The religions of the world all consist of stories that reveal deep meanings, ideas about the natural world and how to live, and ceremonies that connect us to the Holy and to one another. Despite profound differences in ideas and practices, the underlying patterns of religions are similar. Truth comes in two forms: practical-factual and spiritual-imaginative. Religion and an economic-political way of life are intertwined.
Since it is hard to see this structural pattern in one’s own religion, we can gain perspective by looking at religions other than our own. My occasional reading about the Zuni people, as I prepared for a bicycle tour through their ancestral land, has helped me understand my own Christian faith better than I had before. The following notes, based on A Zuni Atlas by T. J. Ferguson and E. Richard Hart, are examples. They illustrate that symbolic and scientific-historical meanings can co-exist in constructive ways. They also show that religious understandings can help people learn to live harmoniously in the natural world.
“The essentially symbolic nature of the origin and migration accounts is recognized by many Zuni elders who know and explain the origin talks. After providing a list of the places referenced in his origin account, one Zuni religious leader commented, ‘These are the places that are mentioned and places that are discussed as a trail, but it is a religious idea, or religious trail that is recited in the prayer and not an actual path of people walking on the trail.’ Another religious leader in a similar circumstance remarked, ‘The trail or the road is one of…symbolic nature. The place names along the symbolic trail are the ones we have been talking about, the actual road is not the same as the symbolic road.’” (21)
The Zuni story is that they struggled through a succession of wombs in the underworld, finally emerging from the fourth womb deep within a canyon along the Colorado River. They still had to wander to find their home, stopping along the way, building villages, and staying for a while. They were “in search of the middle place, the center of the world, the mid-most spot among all of the great oceans and lands, the spot in the middle of all the heavens of the universe, a spot destined to be their home.” During their journey, the Zunis split into groups that went in different directions, founding several communities. Near the end of the journey, a water spider identified the middle place for them. He “spread his legs out until he reached the four oceans in the east, west, south, and north, and also touched the zenith and the nadir. When he had thus spread out to find the six cardinal directions, his heart was over the long-sought middle place, and it was here that the Zunis settled for the final time. The Zunis had finally ended their quest for the middle place, but all of the spots they visited during the long journey remain sacred to the people.” (23)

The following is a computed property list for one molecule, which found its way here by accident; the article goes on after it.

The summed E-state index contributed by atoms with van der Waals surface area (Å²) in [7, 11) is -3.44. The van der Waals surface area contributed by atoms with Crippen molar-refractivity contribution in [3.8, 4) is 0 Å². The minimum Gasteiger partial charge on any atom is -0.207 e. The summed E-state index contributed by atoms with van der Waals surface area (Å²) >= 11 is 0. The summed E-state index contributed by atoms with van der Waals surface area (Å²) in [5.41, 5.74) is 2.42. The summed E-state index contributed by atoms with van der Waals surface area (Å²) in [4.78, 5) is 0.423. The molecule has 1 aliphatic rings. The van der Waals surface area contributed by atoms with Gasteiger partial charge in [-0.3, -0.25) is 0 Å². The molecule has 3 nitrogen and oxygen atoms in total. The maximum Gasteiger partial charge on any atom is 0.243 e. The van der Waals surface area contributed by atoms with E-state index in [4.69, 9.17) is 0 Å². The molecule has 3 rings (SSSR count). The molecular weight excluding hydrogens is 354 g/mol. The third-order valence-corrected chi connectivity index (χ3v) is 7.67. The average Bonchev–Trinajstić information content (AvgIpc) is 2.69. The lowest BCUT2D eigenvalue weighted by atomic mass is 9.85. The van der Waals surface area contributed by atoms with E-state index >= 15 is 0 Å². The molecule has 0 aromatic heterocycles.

Zunis were adept at floodwater irrigation. Their practice was to keep a two-year supply of food on hand in case of drought or insect infestation. They stored corn is rodent proof storage rooms and they dried fruit to keep after the season was over. “It was the diversified agriculture of the Zunis more than anything else, that allowed them to develop a sedentary society with a rich culture. Within this culture water was sacred, and agricultural lands were zealously guarded, from the most distant flood-water fields to the waffle gardens along the Zuni River.” (39)
Hunting was always a sacred activity, with prayers, offerings, and ceremonies to accompany each task…In practice, the Zunis traditionally conserved the wildlife in their territory, harvesting only what was necessary for their survival and religious well-being.” (43)
“The Zunis respected and cared for the plants, treating them as living beings and even speaking to them, and praying and making offerings for them. At every level of their collective consciousness the Zuni people were aware of their interaction with the land around them. By gathering plants from every corner of the region that they occupied, the Zuni people were able to fill their larders and storage bins with an abundant array of foods, medicines, ceremonial materials, basketry materials, and toiletries. In the hundreds of years during which the Zunis occupied their traditional territory before 1880, there is no evidence that their gathering practices in any way depleted any of their resources. The Zunis had developed a way of life that would sustain them indefinitely in their territory, using the resources from every biotic community within that territory in ways that sustained the resources as well. ”
We can’t all become Zunis, but they have much to teach the rest of us about the way that a religious way of life can make everything better.
Notes based on A Zuni Atlas, by T. J. Ferguson and E. Richard Hart (Norman: University of Oklahoma Press, 1985).